Ingredients for Successful Teamwork
by Steven M. Smith
I have had the good fortune to be a member of many successful teams during my career: But my career hasn’t been all bliss — I have also been a member of unsuccessful teams. In my experience, the recipe for the most successful and satisfying team experiences contained ingredients that were ignored by the unsuccessful teams. What ingredients fostered both teamwork and success?
- Listening to teammates personal desires
- Encouraging teammates to ask for help
- Processing the team experience
At the beginning of a project, explore the desires of the members by using the focus questions: "What would you like to have happen for you during this project? Why?" It’s a question designed to put the desires of team members on the table for consideration. For instance, a teammate may answer the focus question, "I would like to participate in the architecture work. I’m thinking about becoming an architect."
People who haven’t experienced explicitly sharing their personal desires with others may have difficulty answering the questions. They may not trust the process. You can’t force them to share their desires so don’t try to. But you can lead by example by putting your desires squarely on the table to show them it’s okay to share.
The obligation for a teammate is to listen to the desires of another teammate. The team isn’t obligated to satisfy a member’s desires. I am regularly amazed, though, by the power an individual gains by articulating what they desire. And how much more helpful I and other teammates can be in helping satisfy those desires when they are visible rather than invisible.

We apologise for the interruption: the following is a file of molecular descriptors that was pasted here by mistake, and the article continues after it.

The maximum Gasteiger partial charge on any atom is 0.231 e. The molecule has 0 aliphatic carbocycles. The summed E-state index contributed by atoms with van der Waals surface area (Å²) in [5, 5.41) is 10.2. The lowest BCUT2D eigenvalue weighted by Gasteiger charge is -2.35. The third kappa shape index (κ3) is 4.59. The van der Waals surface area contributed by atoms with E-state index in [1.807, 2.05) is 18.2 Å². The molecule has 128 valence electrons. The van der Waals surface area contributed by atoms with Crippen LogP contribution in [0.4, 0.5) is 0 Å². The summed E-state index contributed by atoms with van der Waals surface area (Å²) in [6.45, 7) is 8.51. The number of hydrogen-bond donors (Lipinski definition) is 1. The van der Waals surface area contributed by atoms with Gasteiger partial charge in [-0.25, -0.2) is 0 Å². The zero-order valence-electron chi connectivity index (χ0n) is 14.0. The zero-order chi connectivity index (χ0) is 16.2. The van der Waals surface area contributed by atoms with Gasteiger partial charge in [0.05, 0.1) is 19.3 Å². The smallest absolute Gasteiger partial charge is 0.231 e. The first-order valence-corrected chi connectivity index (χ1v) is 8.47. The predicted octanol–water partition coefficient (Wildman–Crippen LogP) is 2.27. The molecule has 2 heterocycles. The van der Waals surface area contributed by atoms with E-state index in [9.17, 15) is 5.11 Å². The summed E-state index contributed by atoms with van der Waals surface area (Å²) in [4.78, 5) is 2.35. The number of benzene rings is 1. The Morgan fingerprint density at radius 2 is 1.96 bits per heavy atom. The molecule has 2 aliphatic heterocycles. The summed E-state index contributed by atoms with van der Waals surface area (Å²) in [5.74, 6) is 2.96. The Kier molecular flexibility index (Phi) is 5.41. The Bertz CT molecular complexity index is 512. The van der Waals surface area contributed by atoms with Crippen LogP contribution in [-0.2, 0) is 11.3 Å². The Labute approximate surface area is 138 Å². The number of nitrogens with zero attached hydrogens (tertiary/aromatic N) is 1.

During the project, encourage your teammates to ask for help. Teammates learn it’s okay to ask for help by being asked for help, so ask them for help. For instance, when I had a family emergency, I asked a teammate to complete one of my tasks. I have found that the following words are particularly powerful, "I need your help" and "I need a favor".
If there is anything that is certain in a project, it’s that the members of a team will need help from time to time. Asking for help fosters a healthy interdependence between teammates. And make no mistake about it — the members of successful teams are interdependent. If they aren’t, it’s not much of a team.
At set intervals, process the team’s experience using a retrospective. I am astonished by how few teams actually process their experience. If all your team is concerned about is the product, you are abandoning one-half of your team’s potential value. Your team’s process is also a product.
If you constantly improve the process, its value to your company will continue to grow. After all, the process used on this project will be the default process for producing the next product. Nurture rather than neglect your process.
When the members of a team can ask for what they want, can ask for help, and can process their shared experience, the team’s recipe contains key ingredients for success.